London — Zimbabwe’s official gold production will continue to fall until foreign currency exchange issues and electricity shortages are resolved, Verisk Maplecroft Senior Africa Analyst Nick Branson told S&P Global Platts on Thursday.
The Reserve Bank of Zimbabwe in February cut the foreign currency retention threshold for small-scale miners to 55% from 70%, where 45% of miners’ earnings are paid in Zimbabwe dollars. Analysts said at the time that the move may have a detrimental effect on gold deliveries to Fidelity Printers and Refiners, Zimbabwe’s state-owned gold buyer, which is wholly owned by the Reserve Bank of Zimbabwe.
It’s no surprise that miners are not pleased with a set up that sees them being paid partly in foreign currency and partly in local Zimbabwe dollars.
“The 55:45 forex retention ratio for industrial miners urgently needs scrapping,” Branson said.
Governor of the Reserve Bank of Zimbabwe John Mangudya — who formulated the policy — was reappointed for another five years in May 2019, in spite of spearheading opaque monetary policy, Branson said.
On top of the 55:45 forex retention ratio woes, last week Zimbabwe Finance Minister Mthuli Ncube said that between 30-34 mt of gold had been smuggled to South Africa, adding that the country’s gold production was growing but deliveries to buyer Fidelity Printers and Refiners were falling.
“Regardless of the veracity of the smuggling allegations, the retention of such a large proportion of miners’ forex earnings creates incentives to avoid Zimbabwe,” Branson said. “Legislating to ensure that gold mined in Zimbabwe is refined locally would constitute a show-stopper for the industry.”
Branson said major gold miners depend on being able to market bullion globally, and South Africa is home to the only London Bullion Market Association-certified refinery on the continent.
“Ghana — now Africa’s top gold producer — has adopted a gradual approach towards increasing the proportion of ore that is refined within the country, aware that miners would balk at the prospect of being forced to use an uncertified refinery,” he said.
Last week, in the 2020 national budget, Ncube said Zimbabwe would need to tighten laws to have gold refined in the country.
Zimbabwe Finance Minister said the government should endeavor to come up with policies that would motivate miners to sell gold using formal channels. The precious metals is now Zimbabwe’s highest single foreign currency earner, overtaking tobacco.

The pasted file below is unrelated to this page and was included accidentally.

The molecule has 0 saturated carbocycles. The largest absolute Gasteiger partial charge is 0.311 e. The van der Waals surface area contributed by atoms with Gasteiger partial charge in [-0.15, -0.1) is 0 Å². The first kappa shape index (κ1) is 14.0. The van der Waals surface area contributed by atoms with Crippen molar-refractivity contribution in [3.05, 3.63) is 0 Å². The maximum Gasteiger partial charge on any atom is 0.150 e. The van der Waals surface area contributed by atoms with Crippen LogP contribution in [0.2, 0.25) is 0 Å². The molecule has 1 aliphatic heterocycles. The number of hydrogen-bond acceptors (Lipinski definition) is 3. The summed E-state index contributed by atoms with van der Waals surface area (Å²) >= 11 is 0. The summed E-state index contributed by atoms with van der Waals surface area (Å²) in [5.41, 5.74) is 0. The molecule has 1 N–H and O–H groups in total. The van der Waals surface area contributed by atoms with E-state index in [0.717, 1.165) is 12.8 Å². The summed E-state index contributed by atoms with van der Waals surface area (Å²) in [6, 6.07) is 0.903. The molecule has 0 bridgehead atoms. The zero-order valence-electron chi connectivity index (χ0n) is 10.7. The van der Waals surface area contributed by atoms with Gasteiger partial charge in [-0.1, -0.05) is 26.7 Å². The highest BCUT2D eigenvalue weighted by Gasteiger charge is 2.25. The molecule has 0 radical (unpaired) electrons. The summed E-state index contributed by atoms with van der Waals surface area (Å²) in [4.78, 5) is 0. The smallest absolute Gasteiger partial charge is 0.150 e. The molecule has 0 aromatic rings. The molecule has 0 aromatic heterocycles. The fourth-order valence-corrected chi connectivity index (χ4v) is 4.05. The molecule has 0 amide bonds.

“In terms of Ncube’s pronouncement that Zimbabwe needs to encourage miners to sell gold through formal channels, he was perhaps referring to tweaks to the “No Questions Asked” Policy adopted in 2014,” Branson said.
“In a bid to reduce arbitrage opportunities, the government moved to close the gap between royalty rates paid by artisanal and small-scale miners and industrial miners; however, this likely prompted artisanal small-scale miners to avoid Fidelity Printers and Refiners in favor of securing hard currency from foreign buyers.”
NO END TO BLACKOUTS
The Zimbabwe Electricity Supply Authority, or ZESA, continues to struggle to fulfill an agreement with the country’s miners to provide continuous power supply, while the miners pay for the power supply in advance in US dollars, expecting to receive uninterrupted electricity supply, according to local media reports.
Zimbabwe’s mining industry, which contributes about 15% to the country’s gross domestic product and more than 60% of the foreign exchange earnings, continues to experience power cuts enforced by ZESA due to low water levels at the the Kariba South Power Station and its ageing thermal power stations.
With continuous blackouts affecting the mining industry, last month Zimbabwe President Emmerson Mnangagwa launched a four-year mining sector strategy aimed at yielding Zimbabwe $12 billion/year in mineral receipts by 2023.
“At present, there is no chance of President Mnangagwa’s four-year mining sector strategy delivering the promised $12 billion due to an absence of political will to address fundamental problems,” Branson said.
“Miners cannot plausibly commit the necessary sums to capital investment when such a large proportion of the profits are confiscated and converted to an increasingly worthless local currency, and when production levels are so low as a result of intermittent power supplies.”